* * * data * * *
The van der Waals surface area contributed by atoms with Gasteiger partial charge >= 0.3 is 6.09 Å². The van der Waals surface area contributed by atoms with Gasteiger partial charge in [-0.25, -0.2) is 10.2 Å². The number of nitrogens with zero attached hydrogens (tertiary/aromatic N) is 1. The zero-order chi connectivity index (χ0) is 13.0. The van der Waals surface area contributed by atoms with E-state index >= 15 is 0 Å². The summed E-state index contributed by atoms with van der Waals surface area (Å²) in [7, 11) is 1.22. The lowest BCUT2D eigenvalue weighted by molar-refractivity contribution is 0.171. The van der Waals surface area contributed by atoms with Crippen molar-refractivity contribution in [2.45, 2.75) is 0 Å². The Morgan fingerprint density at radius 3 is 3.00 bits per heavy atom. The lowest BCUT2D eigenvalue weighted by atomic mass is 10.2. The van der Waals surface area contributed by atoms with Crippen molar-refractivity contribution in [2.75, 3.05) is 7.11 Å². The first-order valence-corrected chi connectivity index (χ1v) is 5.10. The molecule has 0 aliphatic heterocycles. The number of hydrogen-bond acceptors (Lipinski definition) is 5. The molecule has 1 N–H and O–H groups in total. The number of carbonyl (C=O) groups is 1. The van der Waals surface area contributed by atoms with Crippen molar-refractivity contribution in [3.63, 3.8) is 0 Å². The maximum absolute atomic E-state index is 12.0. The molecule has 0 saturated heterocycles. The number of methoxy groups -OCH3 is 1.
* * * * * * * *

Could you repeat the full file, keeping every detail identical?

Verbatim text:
The van der Waals surface area contributed by atoms with Gasteiger partial charge >= 0.3 is 6.09 Å². The van der Waals surface area contributed by atoms with Gasteiger partial charge in [-0.25, -0.2) is 10.2 Å². The number of nitrogens with zero attached hydrogens (tertiary/aromatic N) is 1. The zero-order chi connectivity index (χ0) is 13.0. The van der Waals surface area contributed by atoms with E-state index >= 15 is 0 Å². The summed E-state index contributed by atoms with van der Waals surface area (Å²) in [7, 11) is 1.22. The lowest BCUT2D eigenvalue weighted by molar-refractivity contribution is 0.171. The van der Waals surface area contributed by atoms with Crippen molar-refractivity contribution in [2.45, 2.75) is 0 Å². The Morgan fingerprint density at radius 3 is 3.00 bits per heavy atom. The lowest BCUT2D eigenvalue weighted by atomic mass is 10.2. The van der Waals surface area contributed by atoms with Crippen molar-refractivity contribution in [2.75, 3.05) is 7.11 Å². The first-order valence-corrected chi connectivity index (χ1v) is 5.10. The molecule has 0 aliphatic heterocycles. The number of hydrogen-bond acceptors (Lipinski definition) is 5. The molecule has 1 N–H and O–H groups in total. The number of carbonyl (C=O) groups is 1. The van der Waals surface area contributed by atoms with Crippen molar-refractivity contribution in [3.63, 3.8) is 0 Å². The maximum absolute atomic E-state index is 12.0. The molecule has 0 saturated heterocycles. The number of methoxy groups -OCH3 is 1.